Isn't that a great word? I actually had to look it up to make sure I'm using it right, but confluence means "a flowing together or gathering of events." I'm amazed at the number of times in my life it feels like there is a "confluence of events" where different pieces of the day come together in a remarkable way. I find that this is often how God speaks to me- in the random components of life that suddenly don't seem so random. Does this ever happen for you?
I've been reflecting lately on a podcast I picked up from Mars Hill church in Grand Rapids, MI. The pastor, Rob Bell, was giving a talk from the book of Exodus and he spent some time highlighting the way in which God fed the people- bread from heaven. This bread would come down every day, and the people were to gather as much as they needed for that day. I find it humorous how the NLT version of the Bible describes their next activity: "But, of course, some of them didn't listen and kept some of it until morning." The Israelites figured that they should get as much as they could so they could live off of it for awhile. The next morning, however, they found that their heavenly bread had become less than heavenly; maggot-ridden and rotten smelling. Yuck!
Here's the confluence of life. The next morning, I was pulling out my journal, and rather shamefully discovered that it had been quite some time since I had last written. I found this a little frightening because my journal is a good barometer of how often I have stopped to really think deeply- to consider who God is and what he's doing in my life. And so I sat there and wondered about the effects of my rushed life over the last few weeks and my unwillingness to stop and be with God. Suddenly, the message from the podcast came to my mind. God had promised to give his people what they needed for each day, but not enough for the next. I realized that I was living like my heavenly bread would last. I had gathered well one day, and then attempted to live off of that sustenance for the rest of the week. As I reflected on a week that had felt frantic and where I had felt heavily burdened, I wondered if I hadn't suffered the effects of "maggot-ridden bread."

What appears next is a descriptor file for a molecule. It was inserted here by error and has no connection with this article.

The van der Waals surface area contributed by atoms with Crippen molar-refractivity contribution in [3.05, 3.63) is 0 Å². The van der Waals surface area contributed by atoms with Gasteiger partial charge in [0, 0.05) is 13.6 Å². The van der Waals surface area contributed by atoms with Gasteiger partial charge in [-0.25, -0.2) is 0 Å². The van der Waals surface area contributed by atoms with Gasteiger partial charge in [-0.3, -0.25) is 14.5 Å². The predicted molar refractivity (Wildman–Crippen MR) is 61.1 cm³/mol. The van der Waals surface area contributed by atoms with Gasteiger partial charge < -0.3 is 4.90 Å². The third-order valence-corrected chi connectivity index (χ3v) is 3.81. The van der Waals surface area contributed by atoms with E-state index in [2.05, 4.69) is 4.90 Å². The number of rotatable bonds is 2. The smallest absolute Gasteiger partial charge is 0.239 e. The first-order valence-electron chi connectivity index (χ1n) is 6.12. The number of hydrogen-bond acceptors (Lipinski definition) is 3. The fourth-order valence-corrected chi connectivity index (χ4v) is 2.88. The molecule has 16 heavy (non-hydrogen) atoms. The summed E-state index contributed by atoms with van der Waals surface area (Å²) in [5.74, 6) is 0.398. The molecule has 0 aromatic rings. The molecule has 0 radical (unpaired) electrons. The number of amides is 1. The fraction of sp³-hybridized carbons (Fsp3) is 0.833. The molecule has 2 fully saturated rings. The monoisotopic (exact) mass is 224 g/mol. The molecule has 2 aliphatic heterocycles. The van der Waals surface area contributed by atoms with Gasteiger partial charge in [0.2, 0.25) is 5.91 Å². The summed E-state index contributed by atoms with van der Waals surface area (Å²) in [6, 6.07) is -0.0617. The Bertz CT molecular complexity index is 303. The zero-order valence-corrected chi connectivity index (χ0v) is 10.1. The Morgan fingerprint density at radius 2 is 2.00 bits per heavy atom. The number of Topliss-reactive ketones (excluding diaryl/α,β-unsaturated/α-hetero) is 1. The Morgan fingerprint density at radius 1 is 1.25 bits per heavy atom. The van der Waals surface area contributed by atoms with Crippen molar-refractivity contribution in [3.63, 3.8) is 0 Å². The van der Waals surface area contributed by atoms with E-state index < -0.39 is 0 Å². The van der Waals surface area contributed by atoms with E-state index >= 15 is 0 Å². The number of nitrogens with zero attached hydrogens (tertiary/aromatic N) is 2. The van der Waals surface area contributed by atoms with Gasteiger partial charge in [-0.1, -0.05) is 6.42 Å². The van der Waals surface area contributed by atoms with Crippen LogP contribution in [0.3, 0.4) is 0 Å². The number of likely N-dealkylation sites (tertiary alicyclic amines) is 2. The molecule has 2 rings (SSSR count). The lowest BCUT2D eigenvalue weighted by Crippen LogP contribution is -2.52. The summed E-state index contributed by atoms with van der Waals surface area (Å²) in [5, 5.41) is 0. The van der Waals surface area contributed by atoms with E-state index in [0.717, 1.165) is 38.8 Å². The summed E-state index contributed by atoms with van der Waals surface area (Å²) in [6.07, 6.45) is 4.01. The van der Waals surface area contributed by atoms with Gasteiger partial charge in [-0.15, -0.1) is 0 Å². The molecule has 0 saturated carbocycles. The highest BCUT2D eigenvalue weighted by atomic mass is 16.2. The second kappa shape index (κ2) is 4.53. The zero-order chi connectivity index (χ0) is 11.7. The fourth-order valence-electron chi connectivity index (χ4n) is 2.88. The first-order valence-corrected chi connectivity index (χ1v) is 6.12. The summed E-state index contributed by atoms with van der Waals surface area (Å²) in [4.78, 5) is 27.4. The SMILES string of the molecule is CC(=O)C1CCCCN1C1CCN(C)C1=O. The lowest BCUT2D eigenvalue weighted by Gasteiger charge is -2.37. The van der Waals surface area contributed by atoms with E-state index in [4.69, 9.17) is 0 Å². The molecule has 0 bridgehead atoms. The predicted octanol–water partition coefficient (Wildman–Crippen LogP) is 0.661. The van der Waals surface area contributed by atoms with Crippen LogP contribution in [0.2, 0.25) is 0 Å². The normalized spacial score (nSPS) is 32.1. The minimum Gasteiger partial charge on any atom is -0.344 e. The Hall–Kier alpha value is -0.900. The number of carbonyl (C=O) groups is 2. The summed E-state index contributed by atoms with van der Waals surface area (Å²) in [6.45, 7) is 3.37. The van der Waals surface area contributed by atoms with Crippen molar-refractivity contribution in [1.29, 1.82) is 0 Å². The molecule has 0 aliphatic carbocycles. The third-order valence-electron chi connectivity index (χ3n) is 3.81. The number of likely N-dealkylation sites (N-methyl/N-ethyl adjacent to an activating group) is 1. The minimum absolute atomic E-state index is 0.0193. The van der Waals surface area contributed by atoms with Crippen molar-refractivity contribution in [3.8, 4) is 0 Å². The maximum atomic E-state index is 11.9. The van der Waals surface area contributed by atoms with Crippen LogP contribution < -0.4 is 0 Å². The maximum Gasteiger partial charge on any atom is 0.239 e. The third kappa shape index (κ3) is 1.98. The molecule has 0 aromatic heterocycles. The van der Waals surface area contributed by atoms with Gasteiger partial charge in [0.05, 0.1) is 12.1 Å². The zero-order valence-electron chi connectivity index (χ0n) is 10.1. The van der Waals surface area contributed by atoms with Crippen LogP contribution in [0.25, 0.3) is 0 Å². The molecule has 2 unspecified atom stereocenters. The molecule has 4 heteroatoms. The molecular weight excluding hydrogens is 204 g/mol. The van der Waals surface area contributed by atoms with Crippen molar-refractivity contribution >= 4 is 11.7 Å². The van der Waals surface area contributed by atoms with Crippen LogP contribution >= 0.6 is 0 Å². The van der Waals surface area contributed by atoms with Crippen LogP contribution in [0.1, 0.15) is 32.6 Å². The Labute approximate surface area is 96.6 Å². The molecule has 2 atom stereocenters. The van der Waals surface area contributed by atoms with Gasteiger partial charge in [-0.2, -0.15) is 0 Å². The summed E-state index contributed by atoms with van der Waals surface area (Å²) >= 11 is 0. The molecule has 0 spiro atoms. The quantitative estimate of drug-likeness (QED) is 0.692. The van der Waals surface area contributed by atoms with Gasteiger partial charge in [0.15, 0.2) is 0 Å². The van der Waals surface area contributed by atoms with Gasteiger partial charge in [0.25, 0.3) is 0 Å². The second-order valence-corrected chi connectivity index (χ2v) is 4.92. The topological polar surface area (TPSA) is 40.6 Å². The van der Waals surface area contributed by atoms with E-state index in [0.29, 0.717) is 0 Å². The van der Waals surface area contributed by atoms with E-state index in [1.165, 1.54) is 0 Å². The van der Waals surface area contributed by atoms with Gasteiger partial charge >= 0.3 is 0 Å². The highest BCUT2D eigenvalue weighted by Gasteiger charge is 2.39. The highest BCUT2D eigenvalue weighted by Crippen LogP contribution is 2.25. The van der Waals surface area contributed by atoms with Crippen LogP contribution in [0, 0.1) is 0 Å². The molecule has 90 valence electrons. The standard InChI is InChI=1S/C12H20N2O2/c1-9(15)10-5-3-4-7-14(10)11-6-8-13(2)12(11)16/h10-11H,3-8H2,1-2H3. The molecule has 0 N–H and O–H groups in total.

In some way, we may find it frustrating that God only promises to give us enough for each day. Wouldn't it be easier if he was like a holy gas station, where we fueled up and then ran on that gas for several weeks or even a month? But then we'd miss the point. You see, in the desert, God wasn't just trying to feed the Israelites. He was trying to teach them to depend on Him for everything- every day and in every way. Throughout the Bible, He's a day by day kind of God. We're told not to worry about tomorrow, for today has enough trouble. We're told that God's love and mercy is new every morning. We're told not to make promises about what will happen tomorrow, because we've only been given today. Essentially, God is calling people to know Him in this day, and then tomorrow do it all over again.
I wonder how often we get so busy that we try to live off of day-old maggot-ridden bread, and as a result our souls face a slow death. What would it be like to become a "daily collector" of heavenly bread? What would it be like to go to God every day not out of debt, duty, or guilt, but out of a profound sense of our need, a profound sense of our hunger for Him?
May these questions cause you to stop and reflect on your journey.